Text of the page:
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Posted by Lone Wolf and Santa Fe on Thursday, November 08, 2018 12:03 PM

I like it. The only suggestion I would make is that if the layout height is high enough that you could do without the dividers on the peninsulas and have tall mountains there instead as a view block.

Modeling a fictional version of California set in the 1990s Lone Wolf and Santa Fe Railroad
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Posted by kasskaboose on Thursday, November 08, 2018 1:03 PM

Nice layout with a lot of options.  Why not have a point-to-point setup can convey that the train moves beyond the layout?  You might consider that instead of two circles at the ends.  Just a thought.

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Posted by PED on Thursday, November 08, 2018 4:03 PM

Concept looks very workable. Your drawing appears to have some curves that are tighter than your 20" minimum. A free hand drawing can be a trap and sucker you into track arangements that you will not like. Suggest you get one of the free track laying programs and verify everything fits like you expect. That includes some edge margin for tracks close to walkway. An alternate approach is one I used many years ago. I covered the floor with cardboard then drew out my track on it to verify everything fits OK. Also lets you draw in some of the industry and make sure they fit OK.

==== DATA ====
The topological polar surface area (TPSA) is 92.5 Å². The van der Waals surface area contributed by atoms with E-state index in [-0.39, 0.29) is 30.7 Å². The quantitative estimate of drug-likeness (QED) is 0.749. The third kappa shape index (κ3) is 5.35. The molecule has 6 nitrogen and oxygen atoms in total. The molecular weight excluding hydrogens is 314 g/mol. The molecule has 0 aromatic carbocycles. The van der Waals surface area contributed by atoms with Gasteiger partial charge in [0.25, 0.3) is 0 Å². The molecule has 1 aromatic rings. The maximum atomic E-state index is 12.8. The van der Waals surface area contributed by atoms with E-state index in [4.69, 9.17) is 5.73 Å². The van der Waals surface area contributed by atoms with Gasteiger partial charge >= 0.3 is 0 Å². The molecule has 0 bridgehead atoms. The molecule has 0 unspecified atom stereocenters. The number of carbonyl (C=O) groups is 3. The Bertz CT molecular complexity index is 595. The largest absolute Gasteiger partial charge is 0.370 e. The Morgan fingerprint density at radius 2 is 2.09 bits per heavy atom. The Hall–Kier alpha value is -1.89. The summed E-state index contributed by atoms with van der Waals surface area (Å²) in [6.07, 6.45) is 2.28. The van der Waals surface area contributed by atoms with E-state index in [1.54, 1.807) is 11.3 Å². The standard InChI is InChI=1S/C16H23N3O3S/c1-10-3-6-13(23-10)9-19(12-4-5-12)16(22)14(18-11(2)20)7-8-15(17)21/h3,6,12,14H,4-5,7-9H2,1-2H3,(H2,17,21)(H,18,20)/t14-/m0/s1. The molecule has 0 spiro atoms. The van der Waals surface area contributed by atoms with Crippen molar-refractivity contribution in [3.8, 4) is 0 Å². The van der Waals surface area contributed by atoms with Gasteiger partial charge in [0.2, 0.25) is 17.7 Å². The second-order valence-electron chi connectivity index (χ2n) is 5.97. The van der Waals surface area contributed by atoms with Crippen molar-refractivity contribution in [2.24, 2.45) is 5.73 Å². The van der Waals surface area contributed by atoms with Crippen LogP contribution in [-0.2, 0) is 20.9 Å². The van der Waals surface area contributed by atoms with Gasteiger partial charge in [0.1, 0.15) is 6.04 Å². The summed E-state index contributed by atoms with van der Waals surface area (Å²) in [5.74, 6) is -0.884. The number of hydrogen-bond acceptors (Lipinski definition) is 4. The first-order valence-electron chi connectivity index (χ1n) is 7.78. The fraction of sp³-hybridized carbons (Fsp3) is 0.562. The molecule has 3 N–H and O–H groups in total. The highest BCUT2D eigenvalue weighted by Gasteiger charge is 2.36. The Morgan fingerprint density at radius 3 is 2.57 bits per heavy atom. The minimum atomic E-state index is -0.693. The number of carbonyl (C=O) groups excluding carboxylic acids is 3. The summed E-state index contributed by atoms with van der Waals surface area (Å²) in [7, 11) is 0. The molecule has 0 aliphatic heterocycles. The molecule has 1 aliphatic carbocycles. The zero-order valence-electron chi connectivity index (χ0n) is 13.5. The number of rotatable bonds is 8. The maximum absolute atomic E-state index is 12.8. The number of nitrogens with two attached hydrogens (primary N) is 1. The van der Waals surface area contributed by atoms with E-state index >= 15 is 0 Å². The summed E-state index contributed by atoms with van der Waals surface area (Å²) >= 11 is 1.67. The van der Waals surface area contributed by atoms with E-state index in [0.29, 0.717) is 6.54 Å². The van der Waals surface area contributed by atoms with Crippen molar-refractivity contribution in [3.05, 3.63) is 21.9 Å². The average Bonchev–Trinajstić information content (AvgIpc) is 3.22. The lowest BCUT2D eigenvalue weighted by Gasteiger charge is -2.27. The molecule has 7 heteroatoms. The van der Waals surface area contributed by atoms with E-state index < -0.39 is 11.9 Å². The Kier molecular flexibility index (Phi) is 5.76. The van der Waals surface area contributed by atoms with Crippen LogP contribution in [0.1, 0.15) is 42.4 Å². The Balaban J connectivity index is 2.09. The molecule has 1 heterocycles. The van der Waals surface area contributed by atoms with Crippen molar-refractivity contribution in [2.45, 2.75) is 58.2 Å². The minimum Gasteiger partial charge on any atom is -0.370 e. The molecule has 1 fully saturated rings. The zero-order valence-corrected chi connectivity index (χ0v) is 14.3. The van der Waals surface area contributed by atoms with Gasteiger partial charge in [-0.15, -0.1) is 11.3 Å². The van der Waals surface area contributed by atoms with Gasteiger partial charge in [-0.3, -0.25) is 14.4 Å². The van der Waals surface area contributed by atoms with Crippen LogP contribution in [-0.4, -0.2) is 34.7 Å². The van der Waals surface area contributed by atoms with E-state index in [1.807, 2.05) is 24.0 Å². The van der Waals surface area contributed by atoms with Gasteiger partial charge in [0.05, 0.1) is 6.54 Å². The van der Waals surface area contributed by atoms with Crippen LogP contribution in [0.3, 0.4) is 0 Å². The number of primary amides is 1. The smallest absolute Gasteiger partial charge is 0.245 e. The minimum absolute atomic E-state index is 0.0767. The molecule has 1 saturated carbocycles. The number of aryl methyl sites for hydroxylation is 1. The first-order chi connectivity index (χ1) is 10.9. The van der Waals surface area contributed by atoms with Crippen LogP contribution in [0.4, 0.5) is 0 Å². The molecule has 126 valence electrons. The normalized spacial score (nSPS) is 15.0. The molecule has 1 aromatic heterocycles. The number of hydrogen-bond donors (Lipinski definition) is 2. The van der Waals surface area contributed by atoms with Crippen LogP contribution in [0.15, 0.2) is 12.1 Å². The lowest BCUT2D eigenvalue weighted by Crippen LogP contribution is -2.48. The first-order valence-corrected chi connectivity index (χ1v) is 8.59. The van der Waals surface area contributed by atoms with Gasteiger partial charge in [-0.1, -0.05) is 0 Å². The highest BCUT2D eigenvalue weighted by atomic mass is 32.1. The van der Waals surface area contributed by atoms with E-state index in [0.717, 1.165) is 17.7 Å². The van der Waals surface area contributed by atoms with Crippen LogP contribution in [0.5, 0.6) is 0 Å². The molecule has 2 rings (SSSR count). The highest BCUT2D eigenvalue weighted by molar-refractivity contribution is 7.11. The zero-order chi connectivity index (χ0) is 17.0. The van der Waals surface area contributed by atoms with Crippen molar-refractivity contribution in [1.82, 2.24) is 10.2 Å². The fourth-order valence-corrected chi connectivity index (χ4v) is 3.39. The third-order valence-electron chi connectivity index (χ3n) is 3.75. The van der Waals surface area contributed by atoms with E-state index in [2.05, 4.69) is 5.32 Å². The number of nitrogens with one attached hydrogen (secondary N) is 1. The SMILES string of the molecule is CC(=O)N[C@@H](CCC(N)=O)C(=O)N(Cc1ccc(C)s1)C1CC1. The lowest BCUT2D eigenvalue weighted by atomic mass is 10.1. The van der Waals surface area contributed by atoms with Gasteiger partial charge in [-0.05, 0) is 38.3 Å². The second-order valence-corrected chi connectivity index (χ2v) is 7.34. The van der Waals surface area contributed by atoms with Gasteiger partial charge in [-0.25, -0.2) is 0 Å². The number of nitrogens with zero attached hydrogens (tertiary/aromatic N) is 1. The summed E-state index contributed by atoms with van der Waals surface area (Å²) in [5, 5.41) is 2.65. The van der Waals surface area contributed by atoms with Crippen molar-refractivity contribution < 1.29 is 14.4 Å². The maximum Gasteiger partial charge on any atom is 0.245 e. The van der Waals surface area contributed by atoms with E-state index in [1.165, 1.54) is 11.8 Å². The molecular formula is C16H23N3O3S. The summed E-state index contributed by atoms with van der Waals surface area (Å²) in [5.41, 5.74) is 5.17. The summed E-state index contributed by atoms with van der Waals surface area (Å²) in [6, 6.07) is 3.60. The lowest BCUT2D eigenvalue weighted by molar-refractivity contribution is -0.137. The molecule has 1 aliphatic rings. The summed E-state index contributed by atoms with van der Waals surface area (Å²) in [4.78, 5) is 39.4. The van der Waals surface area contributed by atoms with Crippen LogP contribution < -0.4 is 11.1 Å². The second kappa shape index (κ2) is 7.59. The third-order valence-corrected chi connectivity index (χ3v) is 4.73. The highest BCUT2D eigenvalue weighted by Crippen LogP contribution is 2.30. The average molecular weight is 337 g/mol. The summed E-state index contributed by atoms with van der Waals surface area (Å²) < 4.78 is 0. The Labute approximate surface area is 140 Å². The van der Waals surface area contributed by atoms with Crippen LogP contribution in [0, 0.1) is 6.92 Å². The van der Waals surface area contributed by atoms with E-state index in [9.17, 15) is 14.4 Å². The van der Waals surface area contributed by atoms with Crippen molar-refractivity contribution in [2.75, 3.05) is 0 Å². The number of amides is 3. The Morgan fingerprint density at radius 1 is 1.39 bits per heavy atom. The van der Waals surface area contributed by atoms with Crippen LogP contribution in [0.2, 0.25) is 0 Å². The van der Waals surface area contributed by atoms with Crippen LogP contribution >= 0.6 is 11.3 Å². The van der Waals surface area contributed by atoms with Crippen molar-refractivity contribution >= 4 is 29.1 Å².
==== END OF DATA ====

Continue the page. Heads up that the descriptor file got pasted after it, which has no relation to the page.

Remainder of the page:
Washita and Santa Fe Railroad
Circa 1970's in south central Oklahoma

  • Member since
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  • From: Reading, PA
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Posted by rrinker on Thursday, November 08, 2018 4:35 PM

 That is definitely not a freehand drawing, that's from a graphics or CAD program of some sort. I was looking, I don;t see anything that comes in under 20" radius - the tightest loops seem to be the ones at the ends, and I count 7-9 squares which appear to be 6" each, so 42"-54" diameter, 21" radius or better. 



Modeling the Reading Railroad in the 1950's


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  • 131 posts
Posted by SpartanCook on Thursday, November 08, 2018 8:57 PM

This is indeed a track planning program, I am using anyrail currently put only have the trial version as i havent needed to plan this big of a layout before. 

I think you all have brought up a good point and this layout would benefit most in layout from a point to point setup. The curves take up a lot of room on the dogbones. I will work up some ideas for a point to point tonight. I have some good ideas and hopefully i can get them on here.